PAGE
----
Mountains are distributed in various forms and sizes through every region of the globe, and serve as a sort of connecting band to the other portions of the earth's surface. The largest mountains are generally arranged in immense chains, which extend, in nearly the same direction, for several hundreds, and even thousands of miles. The highest in the world are the Himalayas, in the north of Bengal, on the borders of Tibet. The loftiest mountain in this range, is stated to be about 27,000 feet, or a little more than five miles in perpendicular height, and is visible at the distance of 230 miles. Next to the Himalayas, are the Andes, in South America, which extend more than 4,000 miles

in length, from the province of Quito to the straits of Magellan. The highest summit of the Andes is Chimborazo, which is said to be 20,600 feet, or nearly four miles, above the level of the sea. The highest mountains in Europe are the Alps, which run through Switzerland and the north of Italy; the Pyrenees, which separate France from Spain; and the Dofrafeld, which divide Norway from Sweden. The most elevated ridges in Asia, are the Himalaya, Taurus, Imaus, Caucasus, Ararat, with the Uralian, Altaian, and Japanese mountains; in Africa, Mount Atlas, and the Mountains of the Moon.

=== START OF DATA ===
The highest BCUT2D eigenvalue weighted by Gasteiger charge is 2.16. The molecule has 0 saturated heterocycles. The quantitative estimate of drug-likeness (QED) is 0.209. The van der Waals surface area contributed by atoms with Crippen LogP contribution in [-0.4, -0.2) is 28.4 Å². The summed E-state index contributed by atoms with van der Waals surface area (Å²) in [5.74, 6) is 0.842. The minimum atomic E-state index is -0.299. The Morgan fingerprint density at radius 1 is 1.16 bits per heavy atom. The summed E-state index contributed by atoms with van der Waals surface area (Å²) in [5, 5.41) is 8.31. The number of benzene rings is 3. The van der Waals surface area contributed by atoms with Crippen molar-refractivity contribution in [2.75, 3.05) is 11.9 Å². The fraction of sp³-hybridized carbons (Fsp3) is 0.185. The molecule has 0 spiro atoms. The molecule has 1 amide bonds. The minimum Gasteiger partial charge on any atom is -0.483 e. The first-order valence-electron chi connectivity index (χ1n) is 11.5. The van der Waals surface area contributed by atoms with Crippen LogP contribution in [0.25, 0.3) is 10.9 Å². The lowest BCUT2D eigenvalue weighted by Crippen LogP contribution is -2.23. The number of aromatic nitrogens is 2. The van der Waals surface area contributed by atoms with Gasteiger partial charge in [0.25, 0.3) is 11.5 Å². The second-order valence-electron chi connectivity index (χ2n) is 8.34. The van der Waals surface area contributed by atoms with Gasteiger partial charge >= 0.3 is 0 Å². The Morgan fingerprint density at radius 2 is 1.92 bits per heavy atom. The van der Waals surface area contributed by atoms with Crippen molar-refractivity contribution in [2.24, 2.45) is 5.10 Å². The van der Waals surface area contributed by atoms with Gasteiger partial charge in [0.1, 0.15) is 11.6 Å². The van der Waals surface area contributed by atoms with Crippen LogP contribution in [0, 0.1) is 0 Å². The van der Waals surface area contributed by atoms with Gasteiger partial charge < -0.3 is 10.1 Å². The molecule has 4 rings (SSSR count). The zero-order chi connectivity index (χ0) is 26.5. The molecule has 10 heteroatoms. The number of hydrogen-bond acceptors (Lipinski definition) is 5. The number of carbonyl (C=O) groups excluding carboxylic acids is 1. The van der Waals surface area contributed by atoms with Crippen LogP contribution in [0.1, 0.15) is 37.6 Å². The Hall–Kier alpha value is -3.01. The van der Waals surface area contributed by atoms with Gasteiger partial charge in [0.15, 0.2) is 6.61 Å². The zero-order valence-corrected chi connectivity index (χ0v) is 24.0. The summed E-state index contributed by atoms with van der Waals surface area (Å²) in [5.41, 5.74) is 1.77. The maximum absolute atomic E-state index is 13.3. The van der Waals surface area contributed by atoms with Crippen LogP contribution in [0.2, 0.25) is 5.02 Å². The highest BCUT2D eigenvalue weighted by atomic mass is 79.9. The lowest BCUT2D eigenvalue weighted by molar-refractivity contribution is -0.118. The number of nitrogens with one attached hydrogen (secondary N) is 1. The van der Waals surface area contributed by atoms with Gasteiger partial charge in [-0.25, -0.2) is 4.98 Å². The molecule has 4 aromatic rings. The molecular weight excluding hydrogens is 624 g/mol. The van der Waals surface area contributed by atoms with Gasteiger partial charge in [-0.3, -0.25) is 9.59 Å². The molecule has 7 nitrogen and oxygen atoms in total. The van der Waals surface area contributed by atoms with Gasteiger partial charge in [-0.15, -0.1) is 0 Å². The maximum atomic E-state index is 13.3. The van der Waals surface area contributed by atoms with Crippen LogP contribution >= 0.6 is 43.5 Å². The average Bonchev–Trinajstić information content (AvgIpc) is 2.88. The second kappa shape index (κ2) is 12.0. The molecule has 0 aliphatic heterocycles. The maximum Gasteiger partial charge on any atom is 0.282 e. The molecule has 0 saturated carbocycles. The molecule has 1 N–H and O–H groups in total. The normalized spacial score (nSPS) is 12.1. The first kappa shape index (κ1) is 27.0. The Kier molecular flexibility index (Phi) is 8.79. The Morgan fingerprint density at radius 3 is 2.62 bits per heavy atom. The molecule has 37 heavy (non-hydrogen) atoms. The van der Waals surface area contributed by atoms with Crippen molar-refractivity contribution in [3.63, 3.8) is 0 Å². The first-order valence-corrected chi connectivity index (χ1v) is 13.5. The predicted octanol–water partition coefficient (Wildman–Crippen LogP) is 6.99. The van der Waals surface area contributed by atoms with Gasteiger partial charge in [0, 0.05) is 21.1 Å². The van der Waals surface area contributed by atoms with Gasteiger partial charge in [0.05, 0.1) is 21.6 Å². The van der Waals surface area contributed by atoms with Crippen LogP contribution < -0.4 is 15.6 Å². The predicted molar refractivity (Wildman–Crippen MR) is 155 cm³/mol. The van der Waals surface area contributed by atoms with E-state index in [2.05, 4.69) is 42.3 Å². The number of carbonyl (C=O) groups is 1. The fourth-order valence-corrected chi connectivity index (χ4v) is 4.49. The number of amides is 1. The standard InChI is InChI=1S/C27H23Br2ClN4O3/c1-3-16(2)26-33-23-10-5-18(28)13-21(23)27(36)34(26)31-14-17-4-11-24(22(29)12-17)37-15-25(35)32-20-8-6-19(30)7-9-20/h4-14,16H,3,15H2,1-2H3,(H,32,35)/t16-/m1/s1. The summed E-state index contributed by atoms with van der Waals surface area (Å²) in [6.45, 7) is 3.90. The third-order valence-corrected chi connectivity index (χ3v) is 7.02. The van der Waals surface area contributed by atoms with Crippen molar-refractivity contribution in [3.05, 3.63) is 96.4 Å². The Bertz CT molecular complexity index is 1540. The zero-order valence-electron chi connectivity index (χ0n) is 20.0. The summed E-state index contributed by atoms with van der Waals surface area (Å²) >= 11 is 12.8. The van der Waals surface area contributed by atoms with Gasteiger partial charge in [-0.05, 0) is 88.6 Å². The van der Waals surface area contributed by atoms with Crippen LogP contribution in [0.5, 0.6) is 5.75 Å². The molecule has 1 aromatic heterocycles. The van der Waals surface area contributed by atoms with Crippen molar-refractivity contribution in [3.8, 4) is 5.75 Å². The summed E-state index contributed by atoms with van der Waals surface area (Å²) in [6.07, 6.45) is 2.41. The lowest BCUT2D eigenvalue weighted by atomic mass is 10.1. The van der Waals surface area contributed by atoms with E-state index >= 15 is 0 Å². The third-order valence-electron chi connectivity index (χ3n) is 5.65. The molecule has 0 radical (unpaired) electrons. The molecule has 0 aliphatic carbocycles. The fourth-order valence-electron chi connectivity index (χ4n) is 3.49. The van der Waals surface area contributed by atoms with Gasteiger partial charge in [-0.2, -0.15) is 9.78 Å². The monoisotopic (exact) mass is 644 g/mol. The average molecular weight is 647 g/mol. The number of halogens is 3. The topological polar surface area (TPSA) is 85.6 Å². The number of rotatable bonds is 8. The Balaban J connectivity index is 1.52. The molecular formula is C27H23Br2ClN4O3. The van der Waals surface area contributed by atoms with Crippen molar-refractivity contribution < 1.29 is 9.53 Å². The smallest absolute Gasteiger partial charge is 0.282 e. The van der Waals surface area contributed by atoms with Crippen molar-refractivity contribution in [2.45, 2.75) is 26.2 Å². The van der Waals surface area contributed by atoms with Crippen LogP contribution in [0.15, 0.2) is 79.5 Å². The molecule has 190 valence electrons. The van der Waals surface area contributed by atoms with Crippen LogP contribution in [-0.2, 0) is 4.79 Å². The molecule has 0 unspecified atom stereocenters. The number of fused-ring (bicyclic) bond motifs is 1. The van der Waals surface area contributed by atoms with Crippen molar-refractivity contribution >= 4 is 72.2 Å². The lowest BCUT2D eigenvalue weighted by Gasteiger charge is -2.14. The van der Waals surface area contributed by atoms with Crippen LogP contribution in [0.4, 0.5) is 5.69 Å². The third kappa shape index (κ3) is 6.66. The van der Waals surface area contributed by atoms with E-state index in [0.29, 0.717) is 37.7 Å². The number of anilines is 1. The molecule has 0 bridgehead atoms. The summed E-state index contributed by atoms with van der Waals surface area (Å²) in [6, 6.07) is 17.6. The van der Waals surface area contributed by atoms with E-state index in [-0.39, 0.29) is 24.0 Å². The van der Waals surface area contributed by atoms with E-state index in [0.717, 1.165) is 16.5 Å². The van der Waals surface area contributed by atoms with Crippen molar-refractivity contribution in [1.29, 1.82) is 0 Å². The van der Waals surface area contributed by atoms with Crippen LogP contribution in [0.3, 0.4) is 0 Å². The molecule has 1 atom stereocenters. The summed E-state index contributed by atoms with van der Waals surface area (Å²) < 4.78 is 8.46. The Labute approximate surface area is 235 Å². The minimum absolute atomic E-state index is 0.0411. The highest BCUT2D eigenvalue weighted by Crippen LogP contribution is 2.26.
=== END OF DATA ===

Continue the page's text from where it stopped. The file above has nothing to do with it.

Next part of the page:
In order to obtain a connected view of the loftiest and most extensive system of mountains upon the globe, we must suppose ourselves placed in New Holland, with our face turned towards the north; America will then be on the right, Asia and Africa on the left. From Cape Horn to Behring's Strait, along the western coast of America, there is an almost uninterrupted range of the highest mountains. From Behring's Strait again succeeds an enormous line passing in a southwesterly direction through Asia, leaving China and Hindostan to the south, somewhat interrupted as it approaches Africa, but still to be looked upon as continuing its course in the mountains of Persia and Arabia Felix. From Cape Guardafui in Africa to the Cape of Good Hope, there appears to be a chain which completes the view. The series of mountains which we have thus followed, is in the form of an immense irregular curve, which comprises within it the Pacific and Indian Oceans, with their innumerable islands, besides a portion of Asia, including China, the Birman dominions, and the Indian peninsula. It presents a steep face towards these oceans; while, on the other side, the land very generally slopes towards the Atlantic and Arctic Oceans.

But, though the most considerable elevations of the surface of the earth are thus formed into chains, some mountains are completely insulated, that is, are quite remote from any chain or group. Volcanos are more particularly of this kind. The term volcano is derived